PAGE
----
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Small Project Reflection: React, TypeScript and PokéAPI

misnina profile image Nina ・6 min read

Project Here

100 Days of Code Day 8 - 10

This is a personal reflection post detailing the process I went through to create my two and a half day project, which is a Pokemon Berry stats page using PokéAPI! A quick note that I am a junior coder, so if you think I've done something strange please tell me. This reflection post is so that I can expand upon my thought process and try and solidify what I've learned.


Objectives

  • Use an API to gather and display data visually
  • Use data from one API to look up another entry and get data
  • Learn TypeScript/use it for React

Planned Features

  • Flavor Levels
  • Relative sizing scales
  • Growth Cycle Display with timing?

Bugs & Regrets

  • Meter for growth hours out of day not showing up on Chrome
  • setInterval timing weirdness?? got it to work with what feels like a hack
  • Not taking in process screenshots
  • No uses for CSS transitions/no interactivity

TypeScript

This is the first time I didn't directly follow a tutorial for my introduction into a concept or language. I already know the basics of C#, so I just found examples of TypeScript used in a React setting and worked by searching what errors I got. So here's how in it works from my understanding.

In TypeScript you must type all of your variables. Easy enough. You need to know what types are going in. Well, it's not always the easiest. It became cumbersome when dealing with a lot of data being passed through to the state for my berry look ups and having to define what was in every part of it. Maybe I'm doing it wrong, but from what I saw I have to essentially define things twice. Once in the interface, and then once more giving initial values in the constructor. I'll be honest, I don't know the deeper meaning of the interface, it's just necessary to define your state and props in an orderly manner.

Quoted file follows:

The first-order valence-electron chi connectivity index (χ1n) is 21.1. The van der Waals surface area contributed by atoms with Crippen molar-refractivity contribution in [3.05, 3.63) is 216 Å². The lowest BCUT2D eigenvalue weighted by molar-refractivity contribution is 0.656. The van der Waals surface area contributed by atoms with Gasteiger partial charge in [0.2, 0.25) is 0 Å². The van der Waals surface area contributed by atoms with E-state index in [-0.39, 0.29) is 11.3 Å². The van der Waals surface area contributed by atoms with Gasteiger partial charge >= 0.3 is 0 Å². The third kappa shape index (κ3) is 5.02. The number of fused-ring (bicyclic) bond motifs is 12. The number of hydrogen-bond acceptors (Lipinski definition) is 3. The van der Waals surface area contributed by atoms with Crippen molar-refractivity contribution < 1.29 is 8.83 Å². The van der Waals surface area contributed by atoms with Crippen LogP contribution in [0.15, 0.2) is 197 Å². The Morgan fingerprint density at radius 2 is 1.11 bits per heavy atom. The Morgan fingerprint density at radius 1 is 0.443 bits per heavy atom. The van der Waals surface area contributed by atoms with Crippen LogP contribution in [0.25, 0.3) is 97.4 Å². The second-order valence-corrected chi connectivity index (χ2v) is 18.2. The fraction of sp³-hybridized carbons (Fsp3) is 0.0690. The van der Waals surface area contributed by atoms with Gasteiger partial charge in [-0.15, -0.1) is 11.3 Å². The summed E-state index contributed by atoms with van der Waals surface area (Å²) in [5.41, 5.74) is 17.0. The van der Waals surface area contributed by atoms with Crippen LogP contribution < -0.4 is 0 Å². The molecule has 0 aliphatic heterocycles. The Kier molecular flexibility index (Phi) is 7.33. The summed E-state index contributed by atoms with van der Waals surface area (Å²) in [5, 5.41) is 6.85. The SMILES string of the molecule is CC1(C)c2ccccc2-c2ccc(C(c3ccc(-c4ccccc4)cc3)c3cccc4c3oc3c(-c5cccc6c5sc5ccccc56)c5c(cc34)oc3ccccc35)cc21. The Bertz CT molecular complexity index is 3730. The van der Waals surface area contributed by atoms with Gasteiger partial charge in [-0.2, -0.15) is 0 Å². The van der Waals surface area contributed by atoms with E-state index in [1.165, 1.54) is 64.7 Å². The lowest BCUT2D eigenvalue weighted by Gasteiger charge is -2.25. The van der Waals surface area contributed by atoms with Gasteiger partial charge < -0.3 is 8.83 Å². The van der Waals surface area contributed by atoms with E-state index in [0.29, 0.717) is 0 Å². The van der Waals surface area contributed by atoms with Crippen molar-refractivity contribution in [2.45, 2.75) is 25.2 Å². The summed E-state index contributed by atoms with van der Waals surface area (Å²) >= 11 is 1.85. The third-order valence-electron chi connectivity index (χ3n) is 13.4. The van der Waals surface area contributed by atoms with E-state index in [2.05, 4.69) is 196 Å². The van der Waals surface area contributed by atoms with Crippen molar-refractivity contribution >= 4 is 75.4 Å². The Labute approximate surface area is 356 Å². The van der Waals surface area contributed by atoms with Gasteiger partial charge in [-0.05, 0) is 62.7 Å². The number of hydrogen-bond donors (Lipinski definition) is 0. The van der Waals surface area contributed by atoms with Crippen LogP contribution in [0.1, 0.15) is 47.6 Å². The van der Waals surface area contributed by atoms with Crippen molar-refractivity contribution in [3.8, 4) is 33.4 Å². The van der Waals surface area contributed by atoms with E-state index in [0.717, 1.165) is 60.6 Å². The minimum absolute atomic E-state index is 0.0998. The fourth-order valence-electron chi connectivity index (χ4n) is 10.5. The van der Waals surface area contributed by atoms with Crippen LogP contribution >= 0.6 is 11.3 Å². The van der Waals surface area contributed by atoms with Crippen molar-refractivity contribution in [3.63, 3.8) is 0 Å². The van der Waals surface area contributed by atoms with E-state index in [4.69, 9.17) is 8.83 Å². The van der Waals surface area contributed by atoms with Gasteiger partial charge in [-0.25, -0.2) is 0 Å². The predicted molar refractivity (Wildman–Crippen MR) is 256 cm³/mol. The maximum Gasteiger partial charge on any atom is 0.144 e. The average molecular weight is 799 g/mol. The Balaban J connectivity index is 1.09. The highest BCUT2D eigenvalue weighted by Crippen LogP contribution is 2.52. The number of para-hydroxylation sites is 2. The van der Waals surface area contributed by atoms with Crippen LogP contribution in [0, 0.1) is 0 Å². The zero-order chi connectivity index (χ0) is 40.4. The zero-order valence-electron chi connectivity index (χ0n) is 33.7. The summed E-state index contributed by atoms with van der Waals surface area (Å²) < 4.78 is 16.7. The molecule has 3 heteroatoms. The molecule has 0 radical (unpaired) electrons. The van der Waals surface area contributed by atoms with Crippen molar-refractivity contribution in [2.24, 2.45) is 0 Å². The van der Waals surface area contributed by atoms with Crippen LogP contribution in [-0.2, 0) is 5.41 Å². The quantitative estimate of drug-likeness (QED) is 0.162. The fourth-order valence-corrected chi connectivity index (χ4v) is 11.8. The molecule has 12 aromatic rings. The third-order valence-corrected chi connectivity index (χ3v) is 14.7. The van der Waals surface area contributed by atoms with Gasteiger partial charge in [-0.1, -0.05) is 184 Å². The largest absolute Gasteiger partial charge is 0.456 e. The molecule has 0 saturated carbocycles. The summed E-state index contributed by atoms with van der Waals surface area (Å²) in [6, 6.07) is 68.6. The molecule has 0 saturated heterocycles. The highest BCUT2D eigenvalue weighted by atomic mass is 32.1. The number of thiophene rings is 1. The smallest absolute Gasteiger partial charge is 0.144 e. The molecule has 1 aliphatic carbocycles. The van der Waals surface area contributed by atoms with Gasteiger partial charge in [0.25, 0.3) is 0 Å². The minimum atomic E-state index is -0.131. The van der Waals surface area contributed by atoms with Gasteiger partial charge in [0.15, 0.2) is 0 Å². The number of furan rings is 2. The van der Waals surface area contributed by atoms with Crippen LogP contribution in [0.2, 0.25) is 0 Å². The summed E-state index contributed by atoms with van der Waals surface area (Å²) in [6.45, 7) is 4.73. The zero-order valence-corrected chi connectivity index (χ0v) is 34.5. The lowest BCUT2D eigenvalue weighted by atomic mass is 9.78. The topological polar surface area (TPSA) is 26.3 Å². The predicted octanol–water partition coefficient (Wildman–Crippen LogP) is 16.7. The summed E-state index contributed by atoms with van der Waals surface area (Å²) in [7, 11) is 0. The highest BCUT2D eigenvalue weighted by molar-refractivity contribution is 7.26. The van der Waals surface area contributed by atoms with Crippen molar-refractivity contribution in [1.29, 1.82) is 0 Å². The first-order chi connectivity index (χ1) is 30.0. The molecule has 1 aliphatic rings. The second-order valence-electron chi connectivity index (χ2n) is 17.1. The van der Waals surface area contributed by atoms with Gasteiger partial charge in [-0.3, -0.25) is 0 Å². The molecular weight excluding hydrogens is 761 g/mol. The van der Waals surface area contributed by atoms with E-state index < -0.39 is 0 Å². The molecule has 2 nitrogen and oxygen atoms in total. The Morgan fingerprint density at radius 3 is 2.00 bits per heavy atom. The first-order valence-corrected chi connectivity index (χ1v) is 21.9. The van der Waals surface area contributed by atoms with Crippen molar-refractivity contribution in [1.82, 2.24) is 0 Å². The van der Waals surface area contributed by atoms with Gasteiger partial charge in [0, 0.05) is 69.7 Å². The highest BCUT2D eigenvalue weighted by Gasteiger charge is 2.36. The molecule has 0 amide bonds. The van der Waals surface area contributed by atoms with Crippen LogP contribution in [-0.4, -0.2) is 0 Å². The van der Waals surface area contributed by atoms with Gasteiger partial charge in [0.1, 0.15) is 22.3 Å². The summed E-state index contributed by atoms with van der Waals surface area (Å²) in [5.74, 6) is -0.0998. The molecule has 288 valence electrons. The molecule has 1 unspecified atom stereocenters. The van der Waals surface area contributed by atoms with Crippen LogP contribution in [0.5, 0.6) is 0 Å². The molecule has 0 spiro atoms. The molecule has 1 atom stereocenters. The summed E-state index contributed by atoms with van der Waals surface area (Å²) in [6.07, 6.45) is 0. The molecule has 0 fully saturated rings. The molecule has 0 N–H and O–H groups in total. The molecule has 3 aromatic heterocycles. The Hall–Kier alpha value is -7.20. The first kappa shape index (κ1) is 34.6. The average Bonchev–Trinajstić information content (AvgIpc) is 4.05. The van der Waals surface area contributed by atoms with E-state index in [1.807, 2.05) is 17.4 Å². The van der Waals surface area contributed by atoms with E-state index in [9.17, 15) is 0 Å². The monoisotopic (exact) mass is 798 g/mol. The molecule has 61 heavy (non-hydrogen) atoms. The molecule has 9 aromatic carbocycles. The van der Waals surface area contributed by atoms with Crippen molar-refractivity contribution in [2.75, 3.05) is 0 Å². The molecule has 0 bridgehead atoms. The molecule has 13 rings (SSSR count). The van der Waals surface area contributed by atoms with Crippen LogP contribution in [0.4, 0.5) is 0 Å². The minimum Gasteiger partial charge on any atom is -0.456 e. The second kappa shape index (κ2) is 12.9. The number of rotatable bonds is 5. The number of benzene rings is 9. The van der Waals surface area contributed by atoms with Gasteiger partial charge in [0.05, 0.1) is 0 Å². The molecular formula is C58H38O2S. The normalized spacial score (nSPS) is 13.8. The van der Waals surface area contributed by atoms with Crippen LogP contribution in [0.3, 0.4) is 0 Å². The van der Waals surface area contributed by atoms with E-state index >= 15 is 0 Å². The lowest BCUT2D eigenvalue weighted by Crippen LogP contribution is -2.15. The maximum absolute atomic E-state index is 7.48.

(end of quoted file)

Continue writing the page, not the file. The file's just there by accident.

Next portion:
Growth Cycle Component:

import React, { Component } from 'react';

interface IProps {
  id: number,
  growth_time: number
}

interface IState {
  timer: any,
  stage: string,
  x: number
}


class Growth extends Component<IProps, IState> {
  constructor(props: IProps) {
    super(props);
    this.state = {
      stage: '/growth/AllTreeSeed.png',
      timer: setInterval(this.setTimer, 0),
      x: 1
    }
  }

  render() {
    const { stage } = this.state;
    return (
      <img src={stage} />
    )
  }

  setTimer = () => {
    if (this.props.growth_time != 0) {
      clearInterval(this.state.timer);
      this.setState({ timer: setInterval(this.changeDisplay, 1000 * this.props.growth_time) });
    }
  }

  changeDisplay = () => {
    if (this.state.x >= 5) {
      this.setState({ x: 0 });
    }
    switch (this.state.x) {
      case 0: this.setState({ stage: `${process.env.PUBLIC_URL}/growth/AllTreeSeed.png` }); break;
      case 1: this.setState({ stage: `${process.env.PUBLIC_URL}/growth/AllTreeSprout.png` }); break;
      case 2: this.setState({ stage: `${process.env.PUBLIC_URL}/growth/${this.props.id}Taller.png` }); break;
      case 3: this.setState({ stage: `${process.env.PUBLIC_URL}/growth/${this.props.id}Bloom.png` }); break;
      case 4: this.setState({ stage: `${process.env.PUBLIC_URL}/growth/${this.props.id}Berry.png` }); break;
    }
    this.setState({ x: this.state.x + 1 })
  }

  componentWillUnmount() {
    clearInterval(this.state.timer);
  }
}

export default Growth;
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setInterval & Hacks

The goal of this is that the growth cycle graphics update slower based on how long it takes to grow. Each 'hour' is 1 second.

Just now fixed the issue I was having before, couldn't let it sit while I was writing this article. Originally I set the timer in the state to 5000 * this.props.growth_time, but the problem is that in my containing component, when initializing my values growth time is set to 0. So when the component begins, the interval is set to update every 0 miliseconds, and will update like crazy until we clear that timer and start a new one. This problem has persisted before, where I need to update a function once the correct props are received, however componentDidUpdate() will now allow me to set a state as it will cause a recursion and is defunt. Likewise, while it doesn't completely error, calling setTimer in the render function gives you a warning about trying to update things every time it renders.

The solution, which feels like a hack, is to keep calling setInterval (as the original timer is set to 0) until we've received the growth_time props at not 0, and once it does have it's props (or rather the props are what I want it to be) clear the interval, as I learned it will keep going even if I change the timer state, and set a new interval for changeDisplay to go.


Math